I carry hope through darkness. Before the election, I hope that rationalism will reign supreme. It’s novelty. People love novelty, like my father with his coterie of women, some younger than me. Even after the election, I hold on, imagine humanity waking up soon enough. Becoming kinder. Surely it’s a blip. Novelty can’t last. Surely there’s hints of good beneath the chants of lock X up or lock Y up, beneath the flesh-worn scowls and blood-red caps. There must be stories behind the people, stories of darkness and familial dissolution and loss of jobs and dignity. Rationalism can’t be dead. Surely one can mine the good, separate the wheat from the chaff. Surely this nightmare exists for some reason, to awaken us, to catalyze redemption, to do something.
People laugh, call me an idiot. I need to wake the fuck up, they say. What has hope achieved, Nick? Hope doesn’t keep immigrants or lesbians safe, asshole. They turn on me with feral force, weariness in their eyes, souls drained of empathy. Fuck empathy, fuck empathy.
I hold onto hope, wake up with her. I let her bid me good night beneath luminous moon. Let her soothe me after another lit mag rejects me, after I suffer criticisms from fathers with a Stalin mustache and modus operandi like an orange man. Bad son, too artistic. Use people, lose people. Hope, how I love her, a constant being, while I try to create, to construct. Let her soothe me even more now with hatred expanding, a plague bacillus. How I hold on and yet, she seems more and more fleeting. Walls, Mexico, wanting country back, cold phrases chase hope, beautiful hope. But I proclaim fealty to her.
Meanwhile, friends all banter about the downfall of the republic, the idiocy of humanity in the safety of bars and coffee shop, booze and safety shaping their words. Humanity isn’t worth it, they proclaim, let people get what they deserve. Hillbilly jokes abound, Pennsylvania, North Carolina, Ohio, reduced to one-liners.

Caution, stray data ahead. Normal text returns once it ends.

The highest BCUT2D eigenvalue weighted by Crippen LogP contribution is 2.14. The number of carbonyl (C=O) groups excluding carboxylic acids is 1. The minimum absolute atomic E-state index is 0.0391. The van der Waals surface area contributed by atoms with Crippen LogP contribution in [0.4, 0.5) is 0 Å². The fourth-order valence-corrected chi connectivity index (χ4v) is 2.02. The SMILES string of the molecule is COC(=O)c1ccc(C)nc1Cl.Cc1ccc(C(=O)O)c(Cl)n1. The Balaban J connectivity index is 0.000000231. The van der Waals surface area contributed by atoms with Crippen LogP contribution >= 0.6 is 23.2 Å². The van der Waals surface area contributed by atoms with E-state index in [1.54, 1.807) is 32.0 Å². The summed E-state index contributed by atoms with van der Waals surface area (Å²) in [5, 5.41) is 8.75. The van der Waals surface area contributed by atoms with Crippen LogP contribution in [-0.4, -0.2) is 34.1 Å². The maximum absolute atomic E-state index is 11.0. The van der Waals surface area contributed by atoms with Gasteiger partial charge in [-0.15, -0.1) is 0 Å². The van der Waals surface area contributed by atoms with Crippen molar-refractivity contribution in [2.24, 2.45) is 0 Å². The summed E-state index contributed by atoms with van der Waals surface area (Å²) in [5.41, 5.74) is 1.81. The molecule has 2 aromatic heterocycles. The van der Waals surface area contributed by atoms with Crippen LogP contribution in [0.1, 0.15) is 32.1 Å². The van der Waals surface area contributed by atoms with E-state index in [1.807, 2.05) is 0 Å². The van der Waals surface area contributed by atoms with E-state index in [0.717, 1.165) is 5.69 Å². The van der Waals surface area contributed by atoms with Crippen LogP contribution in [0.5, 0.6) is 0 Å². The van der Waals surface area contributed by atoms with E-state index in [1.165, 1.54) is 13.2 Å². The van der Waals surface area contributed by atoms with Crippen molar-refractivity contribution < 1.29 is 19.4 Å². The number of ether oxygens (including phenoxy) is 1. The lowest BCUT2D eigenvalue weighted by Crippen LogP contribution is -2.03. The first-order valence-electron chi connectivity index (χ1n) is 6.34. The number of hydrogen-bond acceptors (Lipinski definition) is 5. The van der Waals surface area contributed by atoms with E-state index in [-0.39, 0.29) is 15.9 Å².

For a time, I try on cynicism, try to understand it. Feel its shape and form, its attraction. It’s not hard when children are separated at the border, when neo-Nazis and swastikas seem ubiquitous. When fundamentalists steal faith and turn love into hatred. It’s easy to sink into darkness, look into shadows, to brood and be consumed.
I let my mind drift into dark fantasy. What a mistake. Especially when forces proclaim fake news and deny logic. Darkness comes crawling out of hope, like a Trojan Horse waiting for victory. I imagine some Exodus-like plague waking people up, locusts and frogs attacking and people’s first-born sons kicking the bucket. How horrid I feel. And how good. Hope is a tender thing, but anger is like a Red Bull, a force I’ve not felt with this much energy. It makes you want to go out, to fight, feel electrical energy, thrilling and frightening.
Hope has been wounded. I’ve betrayed her. I revert to hope. Fast. Cling tight, beg for atonement, even while division tempts me in her red dress. I do everything to revive hope, even as voices of separation rise from the TV. Liberal elites, fake news. Hope for beauty to burst through charcoal-colored clouds like a beautiful spring rain. I imagine the day it happens, the rich wetness, the whisper of joy, the beginning of renewal. I try not to imagine the rawness of the day, the mud on people, caked so deep.
I won’t let go of hope. I can’t. Hope, hope, hold onto me. She’s slipping. I can’t let go. I won’t.
Yash Seyedbagheri is a graduate of Colorado State University's MFA program in fiction. His story, ‘Soon’, was nominated for a Pushcart. Yash’s stories are forthcoming or have been published in Café Lit, Mad Swirl, 50 Word Stories, and Ariel Chart, among others.
Of the piece Radical Hope, Yash says…
‘The present political climate served as a catalyst. I have an affinity for questioning and examining social and societal norms. To that end, I thought it would be interesting to examine the notion of finding ‘radical hope’ in the present climate and highlight the struggle that it entails.’